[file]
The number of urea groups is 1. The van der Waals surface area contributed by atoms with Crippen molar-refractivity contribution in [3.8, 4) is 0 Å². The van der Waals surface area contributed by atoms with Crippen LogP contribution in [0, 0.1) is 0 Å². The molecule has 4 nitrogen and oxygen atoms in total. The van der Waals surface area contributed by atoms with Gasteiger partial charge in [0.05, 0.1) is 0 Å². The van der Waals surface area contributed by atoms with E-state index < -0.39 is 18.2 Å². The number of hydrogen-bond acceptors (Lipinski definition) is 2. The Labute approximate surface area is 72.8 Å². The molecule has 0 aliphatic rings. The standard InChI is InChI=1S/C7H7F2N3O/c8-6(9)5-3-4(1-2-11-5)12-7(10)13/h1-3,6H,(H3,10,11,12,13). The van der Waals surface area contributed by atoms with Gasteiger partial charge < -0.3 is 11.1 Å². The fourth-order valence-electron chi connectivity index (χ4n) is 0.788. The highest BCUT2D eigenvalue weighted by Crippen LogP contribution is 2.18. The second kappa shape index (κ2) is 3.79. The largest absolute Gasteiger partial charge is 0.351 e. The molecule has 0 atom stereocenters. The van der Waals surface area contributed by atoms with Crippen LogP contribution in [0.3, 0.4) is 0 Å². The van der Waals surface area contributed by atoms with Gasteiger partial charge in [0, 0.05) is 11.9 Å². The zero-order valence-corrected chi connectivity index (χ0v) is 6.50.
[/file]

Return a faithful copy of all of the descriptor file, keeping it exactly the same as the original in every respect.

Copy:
The number of urea groups is 1. The van der Waals surface area contributed by atoms with Crippen molar-refractivity contribution in [3.8, 4) is 0 Å². The van der Waals surface area contributed by atoms with Crippen LogP contribution in [0, 0.1) is 0 Å². The molecule has 4 nitrogen and oxygen atoms in total. The van der Waals surface area contributed by atoms with Gasteiger partial charge in [0.05, 0.1) is 0 Å². The van der Waals surface area contributed by atoms with E-state index < -0.39 is 18.2 Å². The number of hydrogen-bond acceptors (Lipinski definition) is 2. The Labute approximate surface area is 72.8 Å². The molecule has 0 aliphatic rings. The standard InChI is InChI=1S/C7H7F2N3O/c8-6(9)5-3-4(1-2-11-5)12-7(10)13/h1-3,6H,(H3,10,11,12,13). The van der Waals surface area contributed by atoms with Gasteiger partial charge < -0.3 is 11.1 Å². The fourth-order valence-electron chi connectivity index (χ4n) is 0.788. The highest BCUT2D eigenvalue weighted by Crippen LogP contribution is 2.18. The second kappa shape index (κ2) is 3.79. The largest absolute Gasteiger partial charge is 0.351 e. The molecule has 0 atom stereocenters. The van der Waals surface area contributed by atoms with Crippen LogP contribution in [0.3, 0.4) is 0 Å². The van der Waals surface area contributed by atoms with Gasteiger partial charge in [0, 0.05) is 11.9 Å². The zero-order valence-corrected chi connectivity index (χ0v) is 6.50.